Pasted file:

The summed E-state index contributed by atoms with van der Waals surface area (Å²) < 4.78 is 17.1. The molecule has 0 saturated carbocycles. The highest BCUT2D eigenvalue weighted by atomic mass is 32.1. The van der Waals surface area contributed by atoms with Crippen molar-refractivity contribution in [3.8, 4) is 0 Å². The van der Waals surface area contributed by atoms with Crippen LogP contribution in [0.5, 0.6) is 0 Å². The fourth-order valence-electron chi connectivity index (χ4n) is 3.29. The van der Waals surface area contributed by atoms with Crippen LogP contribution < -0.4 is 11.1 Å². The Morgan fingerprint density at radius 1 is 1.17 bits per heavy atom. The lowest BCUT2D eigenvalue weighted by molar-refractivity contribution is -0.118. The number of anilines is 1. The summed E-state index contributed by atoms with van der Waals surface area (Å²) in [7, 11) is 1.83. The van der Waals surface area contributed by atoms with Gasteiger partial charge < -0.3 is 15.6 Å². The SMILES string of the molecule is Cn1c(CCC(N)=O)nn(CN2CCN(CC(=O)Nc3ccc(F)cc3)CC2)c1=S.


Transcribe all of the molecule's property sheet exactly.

The summed E-state index contributed by atoms with van der Waals surface area (Å²) < 4.78 is 17.1. The molecule has 0 saturated carbocycles. The highest BCUT2D eigenvalue weighted by atomic mass is 32.1. The van der Waals surface area contributed by atoms with Crippen molar-refractivity contribution in [3.8, 4) is 0 Å². The van der Waals surface area contributed by atoms with Crippen LogP contribution in [0.5, 0.6) is 0 Å². The fourth-order valence-electron chi connectivity index (χ4n) is 3.29. The van der Waals surface area contributed by atoms with Crippen LogP contribution < -0.4 is 11.1 Å². The Morgan fingerprint density at radius 1 is 1.17 bits per heavy atom. The lowest BCUT2D eigenvalue weighted by molar-refractivity contribution is -0.118. The number of anilines is 1. The summed E-state index contributed by atoms with van der Waals surface area (Å²) in [7, 11) is 1.83. The van der Waals surface area contributed by atoms with Gasteiger partial charge < -0.3 is 15.6 Å². The SMILES string of the molecule is Cn1c(CCC(N)=O)nn(CN2CCN(CC(=O)Nc3ccc(F)cc3)CC2)c1=S.